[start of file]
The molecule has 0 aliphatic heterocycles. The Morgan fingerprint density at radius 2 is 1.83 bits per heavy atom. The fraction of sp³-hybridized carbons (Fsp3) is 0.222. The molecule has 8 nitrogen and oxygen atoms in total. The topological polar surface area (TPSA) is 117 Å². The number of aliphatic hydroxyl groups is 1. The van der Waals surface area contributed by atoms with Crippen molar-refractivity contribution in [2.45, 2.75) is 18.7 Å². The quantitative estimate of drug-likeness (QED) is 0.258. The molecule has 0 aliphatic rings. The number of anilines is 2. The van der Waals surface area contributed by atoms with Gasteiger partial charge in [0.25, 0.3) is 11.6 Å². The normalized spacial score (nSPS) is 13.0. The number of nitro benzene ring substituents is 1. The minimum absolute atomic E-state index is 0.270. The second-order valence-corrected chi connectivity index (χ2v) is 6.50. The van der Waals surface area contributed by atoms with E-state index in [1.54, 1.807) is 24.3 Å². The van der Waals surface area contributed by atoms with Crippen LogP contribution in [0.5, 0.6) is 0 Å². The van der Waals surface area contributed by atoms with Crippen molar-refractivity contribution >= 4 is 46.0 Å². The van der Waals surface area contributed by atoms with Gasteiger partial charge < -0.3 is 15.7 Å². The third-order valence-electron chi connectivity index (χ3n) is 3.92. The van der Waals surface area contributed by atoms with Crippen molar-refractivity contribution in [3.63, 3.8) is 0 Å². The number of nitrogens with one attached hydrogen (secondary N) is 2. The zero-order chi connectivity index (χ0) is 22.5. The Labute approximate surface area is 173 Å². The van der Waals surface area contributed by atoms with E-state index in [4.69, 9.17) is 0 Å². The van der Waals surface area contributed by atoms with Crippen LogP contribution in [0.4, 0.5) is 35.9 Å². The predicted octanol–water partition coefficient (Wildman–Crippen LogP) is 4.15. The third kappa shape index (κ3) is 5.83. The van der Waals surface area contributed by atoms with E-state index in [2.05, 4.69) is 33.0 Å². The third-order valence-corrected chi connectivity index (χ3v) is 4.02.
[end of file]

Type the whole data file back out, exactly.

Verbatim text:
The molecule has 0 aliphatic heterocycles. The Morgan fingerprint density at radius 2 is 1.83 bits per heavy atom. The fraction of sp³-hybridized carbons (Fsp3) is 0.222. The molecule has 8 nitrogen and oxygen atoms in total. The topological polar surface area (TPSA) is 117 Å². The number of aliphatic hydroxyl groups is 1. The van der Waals surface area contributed by atoms with Crippen molar-refractivity contribution in [2.45, 2.75) is 18.7 Å². The quantitative estimate of drug-likeness (QED) is 0.258. The molecule has 0 aliphatic rings. The number of anilines is 2. The van der Waals surface area contributed by atoms with Gasteiger partial charge in [0.25, 0.3) is 11.6 Å². The normalized spacial score (nSPS) is 13.0. The number of nitro benzene ring substituents is 1. The minimum absolute atomic E-state index is 0.270. The second-order valence-corrected chi connectivity index (χ2v) is 6.50. The van der Waals surface area contributed by atoms with E-state index in [1.54, 1.807) is 24.3 Å². The van der Waals surface area contributed by atoms with Crippen LogP contribution in [0.5, 0.6) is 0 Å². The van der Waals surface area contributed by atoms with Crippen molar-refractivity contribution >= 4 is 46.0 Å². The van der Waals surface area contributed by atoms with Gasteiger partial charge < -0.3 is 15.7 Å². The third-order valence-electron chi connectivity index (χ3n) is 3.92. The van der Waals surface area contributed by atoms with Crippen molar-refractivity contribution in [3.63, 3.8) is 0 Å². The number of nitrogens with one attached hydrogen (secondary N) is 2. The zero-order chi connectivity index (χ0) is 22.5. The Labute approximate surface area is 173 Å². The van der Waals surface area contributed by atoms with E-state index in [4.69, 9.17) is 0 Å². The van der Waals surface area contributed by atoms with Crippen LogP contribution in [0.4, 0.5) is 35.9 Å². The predicted octanol–water partition coefficient (Wildman–Crippen LogP) is 4.15. The third kappa shape index (κ3) is 5.83. The van der Waals surface area contributed by atoms with E-state index in [2.05, 4.69) is 33.0 Å². The third-order valence-corrected chi connectivity index (χ3v) is 4.02.